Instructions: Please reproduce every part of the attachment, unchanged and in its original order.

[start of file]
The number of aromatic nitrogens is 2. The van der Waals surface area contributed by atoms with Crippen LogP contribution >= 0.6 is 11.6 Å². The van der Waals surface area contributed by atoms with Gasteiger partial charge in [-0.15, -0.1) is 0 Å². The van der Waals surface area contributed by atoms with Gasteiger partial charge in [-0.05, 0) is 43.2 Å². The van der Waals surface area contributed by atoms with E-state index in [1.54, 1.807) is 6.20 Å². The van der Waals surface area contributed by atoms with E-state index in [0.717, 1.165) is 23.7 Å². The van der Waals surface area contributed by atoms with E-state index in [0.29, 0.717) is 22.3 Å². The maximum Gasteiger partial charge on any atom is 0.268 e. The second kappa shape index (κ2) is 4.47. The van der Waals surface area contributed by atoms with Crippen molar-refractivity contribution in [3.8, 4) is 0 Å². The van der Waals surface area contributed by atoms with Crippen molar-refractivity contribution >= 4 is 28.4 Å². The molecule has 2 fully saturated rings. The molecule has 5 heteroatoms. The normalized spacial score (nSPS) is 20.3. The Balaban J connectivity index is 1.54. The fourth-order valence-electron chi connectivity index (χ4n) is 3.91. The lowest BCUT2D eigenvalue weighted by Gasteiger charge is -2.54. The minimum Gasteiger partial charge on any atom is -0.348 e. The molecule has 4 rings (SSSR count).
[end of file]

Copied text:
The number of aromatic nitrogens is 2. The van der Waals surface area contributed by atoms with Crippen LogP contribution >= 0.6 is 11.6 Å². The van der Waals surface area contributed by atoms with Gasteiger partial charge in [-0.15, -0.1) is 0 Å². The van der Waals surface area contributed by atoms with Gasteiger partial charge in [-0.05, 0) is 43.2 Å². The van der Waals surface area contributed by atoms with E-state index in [1.54, 1.807) is 6.20 Å². The van der Waals surface area contributed by atoms with E-state index in [0.717, 1.165) is 23.7 Å². The van der Waals surface area contributed by atoms with E-state index in [0.29, 0.717) is 22.3 Å². The maximum Gasteiger partial charge on any atom is 0.268 e. The second kappa shape index (κ2) is 4.47. The van der Waals surface area contributed by atoms with Crippen molar-refractivity contribution in [3.8, 4) is 0 Å². The van der Waals surface area contributed by atoms with Crippen molar-refractivity contribution >= 4 is 28.4 Å². The molecule has 2 fully saturated rings. The molecule has 5 heteroatoms. The normalized spacial score (nSPS) is 20.3. The Balaban J connectivity index is 1.54. The fourth-order valence-electron chi connectivity index (χ4n) is 3.91. The lowest BCUT2D eigenvalue weighted by Gasteiger charge is -2.54. The minimum Gasteiger partial charge on any atom is -0.348 e. The molecule has 4 rings (SSSR count).